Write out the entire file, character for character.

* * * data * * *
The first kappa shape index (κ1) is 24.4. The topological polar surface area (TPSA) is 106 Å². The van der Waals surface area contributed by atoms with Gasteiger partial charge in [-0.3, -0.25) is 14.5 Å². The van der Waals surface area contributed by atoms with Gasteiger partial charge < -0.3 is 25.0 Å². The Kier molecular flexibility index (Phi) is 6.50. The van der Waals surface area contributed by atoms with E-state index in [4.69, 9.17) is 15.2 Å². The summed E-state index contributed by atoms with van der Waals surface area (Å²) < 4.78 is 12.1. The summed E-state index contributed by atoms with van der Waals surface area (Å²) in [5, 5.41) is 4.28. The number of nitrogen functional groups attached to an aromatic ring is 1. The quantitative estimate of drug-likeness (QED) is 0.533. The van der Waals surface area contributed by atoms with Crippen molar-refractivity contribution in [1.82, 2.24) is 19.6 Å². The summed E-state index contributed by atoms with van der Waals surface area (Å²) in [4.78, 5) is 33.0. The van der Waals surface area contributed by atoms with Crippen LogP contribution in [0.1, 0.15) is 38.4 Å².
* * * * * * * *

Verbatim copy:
The first kappa shape index (κ1) is 24.4. The topological polar surface area (TPSA) is 106 Å². The van der Waals surface area contributed by atoms with Gasteiger partial charge in [-0.3, -0.25) is 14.5 Å². The van der Waals surface area contributed by atoms with Gasteiger partial charge < -0.3 is 25.0 Å². The Kier molecular flexibility index (Phi) is 6.50. The van der Waals surface area contributed by atoms with E-state index in [4.69, 9.17) is 15.2 Å². The summed E-state index contributed by atoms with van der Waals surface area (Å²) < 4.78 is 12.1. The summed E-state index contributed by atoms with van der Waals surface area (Å²) in [5, 5.41) is 4.28. The number of nitrogen functional groups attached to an aromatic ring is 1. The quantitative estimate of drug-likeness (QED) is 0.533. The van der Waals surface area contributed by atoms with Crippen molar-refractivity contribution in [1.82, 2.24) is 19.6 Å². The summed E-state index contributed by atoms with van der Waals surface area (Å²) in [4.78, 5) is 33.0. The van der Waals surface area contributed by atoms with Crippen LogP contribution in [0.1, 0.15) is 38.4 Å².